The High Cost Of Battling A Blaze

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In just three weeks, the cost of the Willow Fire grew from about $350,000 to $10 million.

As fire crews continue to roll down the street, an obvious question arises: Where is this money coming from, and where does it go?

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As fire crews continue to roll down the street, an obvious question arises: Where is this money coming from, and where does it go?

"This is a federal fire," said John Philbin, the Incident Commander at the Willow Fire. Thus, it is funded with federal money.

The U.S. Forest Service is in the Department of Agriculture, which receives a large chunk of money from Congress each year. The annual fund is based on a 10-year average, and currently totals about $700 million.

While the money is available, the crews still try to cut costs.

Only the required number of crews is called up.

"If we need six water tenders and we have eight water tenders, we release the most expensive costs," Philbin said.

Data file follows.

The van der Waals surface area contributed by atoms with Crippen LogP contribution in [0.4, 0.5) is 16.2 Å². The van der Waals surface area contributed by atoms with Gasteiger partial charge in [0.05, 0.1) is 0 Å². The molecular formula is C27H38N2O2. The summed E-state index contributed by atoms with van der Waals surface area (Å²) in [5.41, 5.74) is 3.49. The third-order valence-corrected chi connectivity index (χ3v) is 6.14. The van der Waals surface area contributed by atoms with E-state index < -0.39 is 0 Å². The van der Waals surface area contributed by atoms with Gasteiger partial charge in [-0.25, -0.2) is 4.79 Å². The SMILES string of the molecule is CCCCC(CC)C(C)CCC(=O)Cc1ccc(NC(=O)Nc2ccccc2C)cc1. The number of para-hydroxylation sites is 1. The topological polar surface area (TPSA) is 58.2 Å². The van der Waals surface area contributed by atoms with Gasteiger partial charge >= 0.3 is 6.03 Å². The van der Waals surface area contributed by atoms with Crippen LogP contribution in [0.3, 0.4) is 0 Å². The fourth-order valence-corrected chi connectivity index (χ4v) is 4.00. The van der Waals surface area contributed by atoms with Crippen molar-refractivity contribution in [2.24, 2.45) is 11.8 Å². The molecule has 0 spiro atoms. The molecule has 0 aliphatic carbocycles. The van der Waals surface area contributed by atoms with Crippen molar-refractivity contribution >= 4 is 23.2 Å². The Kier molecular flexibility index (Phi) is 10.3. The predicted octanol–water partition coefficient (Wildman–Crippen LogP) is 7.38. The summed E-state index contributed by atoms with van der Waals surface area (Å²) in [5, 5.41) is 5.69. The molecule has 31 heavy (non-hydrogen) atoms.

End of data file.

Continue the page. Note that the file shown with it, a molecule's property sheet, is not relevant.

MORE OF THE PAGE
The firefighters also stay at campgrounds instead of bunking in hotels. They shower in mobile shower units and eat on-site under a large white tent.

Which isn't to say they eat poorly. Tuesday night's menu included cheesecake with blackberry sauce.

The camps also have a city of support staff, including computer specialists, financial officers, supply managers and information officers.

In fact, camp support makes up about 15 percent of the costs.

Aircraft costs the most, taking 31 percent of the costs.

Equipment, personnel and crews follow, each taking close to 15 percent.

Supplies cost the least, taking 7 percent of the costs.

An average hotshot crew member makes about $390 per day, and works for 14 days. That totals $5,460.

"They earn every penny of it," said Ann Bastion, Finance Section Chief at the Willow Fire. "We do not get credit for any of this. We're just here to manage the paper work."

Bastion said that management personnel have to be on their toes.

"We can go into an incident, and the area can be bare, and in 24 hours it looks like a city," she said. "It runs real smooth."

After the operations are in place, most staffers work 16 hours a day, although the first shift is usually 24 hours long.

"You have to be a little crazy to do it," Bastion said.

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